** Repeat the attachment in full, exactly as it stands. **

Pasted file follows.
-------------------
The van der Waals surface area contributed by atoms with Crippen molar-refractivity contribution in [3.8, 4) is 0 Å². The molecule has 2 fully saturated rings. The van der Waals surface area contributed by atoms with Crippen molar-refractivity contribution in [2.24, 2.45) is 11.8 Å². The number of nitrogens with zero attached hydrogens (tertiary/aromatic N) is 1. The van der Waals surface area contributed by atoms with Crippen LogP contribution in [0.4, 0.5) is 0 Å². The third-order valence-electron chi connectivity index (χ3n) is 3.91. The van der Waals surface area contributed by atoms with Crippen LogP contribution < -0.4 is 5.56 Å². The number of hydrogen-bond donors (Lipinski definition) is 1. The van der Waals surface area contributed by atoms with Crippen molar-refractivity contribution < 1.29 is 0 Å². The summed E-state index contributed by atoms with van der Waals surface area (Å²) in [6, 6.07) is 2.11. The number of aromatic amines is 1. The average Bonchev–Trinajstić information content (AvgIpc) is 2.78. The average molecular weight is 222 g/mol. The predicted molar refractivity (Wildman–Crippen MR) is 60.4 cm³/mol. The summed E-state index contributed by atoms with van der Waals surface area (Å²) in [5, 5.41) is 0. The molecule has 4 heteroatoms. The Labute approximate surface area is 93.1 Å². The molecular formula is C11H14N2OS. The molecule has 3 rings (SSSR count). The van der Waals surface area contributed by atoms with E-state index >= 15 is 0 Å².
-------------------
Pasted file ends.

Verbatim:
The van der Waals surface area contributed by atoms with Crippen molar-refractivity contribution in [3.8, 4) is 0 Å². The molecule has 2 fully saturated rings. The van der Waals surface area contributed by atoms with Crippen molar-refractivity contribution in [2.24, 2.45) is 11.8 Å². The number of nitrogens with zero attached hydrogens (tertiary/aromatic N) is 1. The van der Waals surface area contributed by atoms with Crippen LogP contribution in [0.4, 0.5) is 0 Å². The third-order valence-electron chi connectivity index (χ3n) is 3.91. The van der Waals surface area contributed by atoms with Crippen LogP contribution < -0.4 is 5.56 Å². The number of hydrogen-bond donors (Lipinski definition) is 1. The van der Waals surface area contributed by atoms with Crippen molar-refractivity contribution < 1.29 is 0 Å². The summed E-state index contributed by atoms with van der Waals surface area (Å²) in [6, 6.07) is 2.11. The number of aromatic amines is 1. The average Bonchev–Trinajstić information content (AvgIpc) is 2.78. The average molecular weight is 222 g/mol. The predicted molar refractivity (Wildman–Crippen MR) is 60.4 cm³/mol. The summed E-state index contributed by atoms with van der Waals surface area (Å²) in [5, 5.41) is 0. The molecule has 4 heteroatoms. The Labute approximate surface area is 93.1 Å². The molecular formula is C11H14N2OS. The molecule has 3 rings (SSSR count). The van der Waals surface area contributed by atoms with E-state index >= 15 is 0 Å².